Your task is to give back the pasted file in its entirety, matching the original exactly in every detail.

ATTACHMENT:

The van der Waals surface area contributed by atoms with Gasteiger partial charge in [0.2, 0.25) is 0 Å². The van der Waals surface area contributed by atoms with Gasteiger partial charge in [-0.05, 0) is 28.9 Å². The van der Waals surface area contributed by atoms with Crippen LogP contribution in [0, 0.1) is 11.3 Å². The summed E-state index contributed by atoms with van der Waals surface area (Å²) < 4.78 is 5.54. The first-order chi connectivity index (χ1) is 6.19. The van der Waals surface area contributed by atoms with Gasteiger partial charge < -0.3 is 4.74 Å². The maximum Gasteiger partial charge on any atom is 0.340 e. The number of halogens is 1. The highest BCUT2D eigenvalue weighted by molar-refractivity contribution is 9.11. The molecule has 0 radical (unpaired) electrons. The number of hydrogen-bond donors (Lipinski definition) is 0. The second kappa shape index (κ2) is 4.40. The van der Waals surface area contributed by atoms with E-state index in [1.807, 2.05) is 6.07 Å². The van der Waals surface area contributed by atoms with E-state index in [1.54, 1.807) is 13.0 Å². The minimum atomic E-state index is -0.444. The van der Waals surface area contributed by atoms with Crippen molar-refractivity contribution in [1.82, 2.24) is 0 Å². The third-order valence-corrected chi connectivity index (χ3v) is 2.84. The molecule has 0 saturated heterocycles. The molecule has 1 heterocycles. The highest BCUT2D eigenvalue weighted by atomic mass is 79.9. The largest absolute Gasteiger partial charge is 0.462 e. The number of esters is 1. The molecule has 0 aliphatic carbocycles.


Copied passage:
The van der Waals surface area contributed by atoms with Gasteiger partial charge in [0.2, 0.25) is 0 Å². The van der Waals surface area contributed by atoms with Gasteiger partial charge in [-0.05, 0) is 28.9 Å². The van der Waals surface area contributed by atoms with Crippen LogP contribution in [0, 0.1) is 11.3 Å². The summed E-state index contributed by atoms with van der Waals surface area (Å²) < 4.78 is 5.54. The first-order chi connectivity index (χ1) is 6.19. The van der Waals surface area contributed by atoms with Gasteiger partial charge < -0.3 is 4.74 Å². The maximum Gasteiger partial charge on any atom is 0.340 e. The number of halogens is 1. The highest BCUT2D eigenvalue weighted by molar-refractivity contribution is 9.11. The molecule has 0 radical (unpaired) electrons. The number of hydrogen-bond donors (Lipinski definition) is 0. The second kappa shape index (κ2) is 4.40. The van der Waals surface area contributed by atoms with E-state index in [1.807, 2.05) is 6.07 Å². The van der Waals surface area contributed by atoms with E-state index in [1.54, 1.807) is 13.0 Å². The minimum atomic E-state index is -0.444. The van der Waals surface area contributed by atoms with Crippen molar-refractivity contribution in [1.82, 2.24) is 0 Å². The third-order valence-corrected chi connectivity index (χ3v) is 2.84. The molecule has 0 saturated heterocycles. The molecule has 1 heterocycles. The highest BCUT2D eigenvalue weighted by atomic mass is 79.9. The largest absolute Gasteiger partial charge is 0.462 e. The number of esters is 1. The molecule has 0 aliphatic carbocycles.